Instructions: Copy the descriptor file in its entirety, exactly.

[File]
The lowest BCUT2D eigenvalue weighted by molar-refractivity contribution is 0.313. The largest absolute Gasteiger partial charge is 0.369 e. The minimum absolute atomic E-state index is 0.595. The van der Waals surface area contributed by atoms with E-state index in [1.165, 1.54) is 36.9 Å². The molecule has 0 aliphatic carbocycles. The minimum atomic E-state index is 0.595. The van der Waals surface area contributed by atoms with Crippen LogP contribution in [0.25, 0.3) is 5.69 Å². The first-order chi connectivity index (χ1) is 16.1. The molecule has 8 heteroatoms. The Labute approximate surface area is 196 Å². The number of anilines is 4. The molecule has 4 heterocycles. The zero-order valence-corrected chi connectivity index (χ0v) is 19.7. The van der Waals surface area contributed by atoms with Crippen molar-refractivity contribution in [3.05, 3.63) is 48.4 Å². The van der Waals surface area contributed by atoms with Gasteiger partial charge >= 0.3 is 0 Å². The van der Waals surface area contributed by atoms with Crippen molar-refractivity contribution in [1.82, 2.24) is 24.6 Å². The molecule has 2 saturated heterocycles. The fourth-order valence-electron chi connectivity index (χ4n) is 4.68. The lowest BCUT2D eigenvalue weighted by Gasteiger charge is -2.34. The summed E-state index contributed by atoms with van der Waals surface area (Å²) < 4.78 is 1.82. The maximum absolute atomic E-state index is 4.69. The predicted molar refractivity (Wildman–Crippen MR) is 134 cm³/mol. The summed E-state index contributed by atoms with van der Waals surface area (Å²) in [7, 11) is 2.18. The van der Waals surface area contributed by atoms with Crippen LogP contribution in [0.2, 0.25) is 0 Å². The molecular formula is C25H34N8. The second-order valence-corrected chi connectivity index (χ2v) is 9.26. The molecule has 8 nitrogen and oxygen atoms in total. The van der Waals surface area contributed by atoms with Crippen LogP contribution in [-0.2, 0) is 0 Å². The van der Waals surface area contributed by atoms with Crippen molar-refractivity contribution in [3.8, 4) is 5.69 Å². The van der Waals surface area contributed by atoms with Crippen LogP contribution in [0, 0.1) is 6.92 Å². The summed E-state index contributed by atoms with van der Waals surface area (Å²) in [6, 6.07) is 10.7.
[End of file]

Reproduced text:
The lowest BCUT2D eigenvalue weighted by molar-refractivity contribution is 0.313. The largest absolute Gasteiger partial charge is 0.369 e. The minimum absolute atomic E-state index is 0.595. The van der Waals surface area contributed by atoms with E-state index in [1.165, 1.54) is 36.9 Å². The molecule has 0 aliphatic carbocycles. The minimum atomic E-state index is 0.595. The van der Waals surface area contributed by atoms with Crippen LogP contribution in [0.25, 0.3) is 5.69 Å². The first-order chi connectivity index (χ1) is 16.1. The molecule has 8 heteroatoms. The Labute approximate surface area is 196 Å². The number of anilines is 4. The molecule has 4 heterocycles. The zero-order valence-corrected chi connectivity index (χ0v) is 19.7. The van der Waals surface area contributed by atoms with Crippen molar-refractivity contribution in [3.05, 3.63) is 48.4 Å². The van der Waals surface area contributed by atoms with Gasteiger partial charge >= 0.3 is 0 Å². The van der Waals surface area contributed by atoms with Crippen molar-refractivity contribution in [1.82, 2.24) is 24.6 Å². The molecule has 2 saturated heterocycles. The fourth-order valence-electron chi connectivity index (χ4n) is 4.68. The lowest BCUT2D eigenvalue weighted by Gasteiger charge is -2.34. The summed E-state index contributed by atoms with van der Waals surface area (Å²) < 4.78 is 1.82. The maximum absolute atomic E-state index is 4.69. The predicted molar refractivity (Wildman–Crippen MR) is 134 cm³/mol. The summed E-state index contributed by atoms with van der Waals surface area (Å²) in [7, 11) is 2.18. The van der Waals surface area contributed by atoms with Crippen LogP contribution in [0.2, 0.25) is 0 Å². The molecular formula is C25H34N8. The second-order valence-corrected chi connectivity index (χ2v) is 9.26. The molecule has 8 nitrogen and oxygen atoms in total. The van der Waals surface area contributed by atoms with Crippen LogP contribution in [-0.2, 0) is 0 Å². The van der Waals surface area contributed by atoms with Crippen molar-refractivity contribution in [3.8, 4) is 5.69 Å². The van der Waals surface area contributed by atoms with Crippen LogP contribution in [0, 0.1) is 6.92 Å². The summed E-state index contributed by atoms with van der Waals surface area (Å²) in [6, 6.07) is 10.7.